Perhaps I use him in so many comics because I happen to own an Optimus Prime action figure myself, which makes it easy to photograph him from any angle I want. Do you know how hard it is to find a photo of William Shatner in the perfect pose?

The subject of ‘Hidden Portals’ was spawned by a headline that I saw on Science Daily. It’s one of those headlines that really plays tricks on a guy like me. I read something like this and I get really excited. I imagine, of course, teleportation (something that would really put GM out of business). And, thus, that’s the idea that I explored in my art project.

But that’s not exactly what’s going on in the article. In fact, the article is further misleading in that, try as I might, it’s difficult to figure out what, exactly, these researchers actually accomplished. Upon further research into the matter, it turns out that what they have created is not an actual, workable prototype of a hidden doorway, but instead have built a functional conceptual model of a doorway that does not permit electromagnetic waves to pass through it, but would allow other entities (say, a person) to pass through. A mirror that you can walk through.

It’s actually really cool. But this is the thing that’s frustrating about science sometimes. They’ve proved that it’s theoretically possible, but they haven’t actually built it yet. My question is, of course, why the hell not?

It’s a curious thing about science. In fact, it’s the critical difference between science and applied science (i.e. technology). What use has a scientist for technology except as a way of furthering our understanding of the world? They’ve proved that it’s possible to build the doorway. In a sense, it doesn’t matter to the pure researcher that it ever actually gets built. For the pure researcher, actually building the device would only be important if it could be used in further research. This might be an oversimplification of the pure researcher, who is, of course, only human, but the point remains.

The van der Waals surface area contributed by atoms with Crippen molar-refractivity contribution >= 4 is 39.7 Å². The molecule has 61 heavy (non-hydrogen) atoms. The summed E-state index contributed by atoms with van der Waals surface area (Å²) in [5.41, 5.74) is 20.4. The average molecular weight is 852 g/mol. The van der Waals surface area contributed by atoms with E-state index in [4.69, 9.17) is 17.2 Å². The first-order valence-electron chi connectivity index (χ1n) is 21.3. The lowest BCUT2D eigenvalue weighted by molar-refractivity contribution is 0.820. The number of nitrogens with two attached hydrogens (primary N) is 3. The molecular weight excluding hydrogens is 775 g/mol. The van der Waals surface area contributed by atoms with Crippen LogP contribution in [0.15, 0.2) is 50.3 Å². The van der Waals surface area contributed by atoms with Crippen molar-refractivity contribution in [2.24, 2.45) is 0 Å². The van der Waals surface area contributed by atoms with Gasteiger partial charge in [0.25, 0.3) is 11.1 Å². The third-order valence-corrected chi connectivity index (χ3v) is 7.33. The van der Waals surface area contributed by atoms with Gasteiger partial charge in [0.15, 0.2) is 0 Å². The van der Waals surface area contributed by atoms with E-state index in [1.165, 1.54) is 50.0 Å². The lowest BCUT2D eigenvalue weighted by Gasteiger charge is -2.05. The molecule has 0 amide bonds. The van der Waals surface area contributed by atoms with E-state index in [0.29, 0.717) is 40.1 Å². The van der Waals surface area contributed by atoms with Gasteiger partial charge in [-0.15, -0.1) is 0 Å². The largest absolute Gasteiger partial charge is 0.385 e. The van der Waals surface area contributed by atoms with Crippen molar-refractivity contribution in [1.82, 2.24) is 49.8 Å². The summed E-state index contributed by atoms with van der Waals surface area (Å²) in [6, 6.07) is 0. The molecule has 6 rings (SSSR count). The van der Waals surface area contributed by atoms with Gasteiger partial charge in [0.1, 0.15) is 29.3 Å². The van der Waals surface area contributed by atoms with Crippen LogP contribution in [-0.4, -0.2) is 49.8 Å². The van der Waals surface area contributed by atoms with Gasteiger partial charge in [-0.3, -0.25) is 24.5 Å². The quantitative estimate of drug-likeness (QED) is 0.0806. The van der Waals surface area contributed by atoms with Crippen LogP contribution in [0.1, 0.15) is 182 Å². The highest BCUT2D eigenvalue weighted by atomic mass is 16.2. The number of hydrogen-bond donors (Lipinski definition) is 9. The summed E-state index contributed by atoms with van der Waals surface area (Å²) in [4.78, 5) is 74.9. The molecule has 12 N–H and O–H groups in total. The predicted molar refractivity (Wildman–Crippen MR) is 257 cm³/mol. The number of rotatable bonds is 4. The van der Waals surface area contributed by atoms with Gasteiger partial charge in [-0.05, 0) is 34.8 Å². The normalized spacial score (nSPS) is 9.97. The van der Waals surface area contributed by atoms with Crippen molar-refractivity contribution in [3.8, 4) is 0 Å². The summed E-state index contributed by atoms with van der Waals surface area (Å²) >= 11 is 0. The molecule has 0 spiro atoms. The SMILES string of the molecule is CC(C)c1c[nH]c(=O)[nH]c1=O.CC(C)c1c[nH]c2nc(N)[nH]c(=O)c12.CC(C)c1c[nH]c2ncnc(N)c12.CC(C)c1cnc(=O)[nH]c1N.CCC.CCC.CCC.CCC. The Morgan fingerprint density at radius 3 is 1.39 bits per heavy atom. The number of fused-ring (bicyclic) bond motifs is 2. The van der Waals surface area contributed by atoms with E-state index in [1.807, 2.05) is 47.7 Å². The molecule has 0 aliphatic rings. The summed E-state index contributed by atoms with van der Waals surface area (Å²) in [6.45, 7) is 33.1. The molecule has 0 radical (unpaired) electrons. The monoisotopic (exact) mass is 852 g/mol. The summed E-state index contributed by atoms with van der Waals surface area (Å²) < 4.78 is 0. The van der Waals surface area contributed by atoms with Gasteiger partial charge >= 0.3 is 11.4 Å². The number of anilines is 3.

Technology, like for instance these new metamaterials involved in the creation of the hidden portal is, essentially, a means to an end. And I don’t mean this lightly. “Means to an end” is a concept that bears considerable weight to a philosopher. Technology is a means to an end. And it is nothing more than that. To a scientist, the end is knowledge and understanding. To everyone else, the end is often creature comfort or experiential. We use technology as a means to the end of enhancing our individual lives or the lives of others. Both are perfectly reasonable ways to use technology.

Without letting this become a lecture on ethics, I think I’d like to bring this whole thing full circle.

I’d like to bring this around to what I find so interesting about Optimus Prime. He is, in a sense, a piece of technology. But he is also a sentient being. He is the ideal exemplar of a higher being that treats lower beings with dignity and respect. He is a piece of technology that doesn’t treat humans as a means to an end. They are an end in themselves. To be treated as an end and not a means. That is the true meaning of “freedom,” folks.

Now, if only someone would build some mirror-portals so that I could buy one.

Freiheit ist nicht frei.

How anti-matter is not anything like dark matter.

picard meets skywalker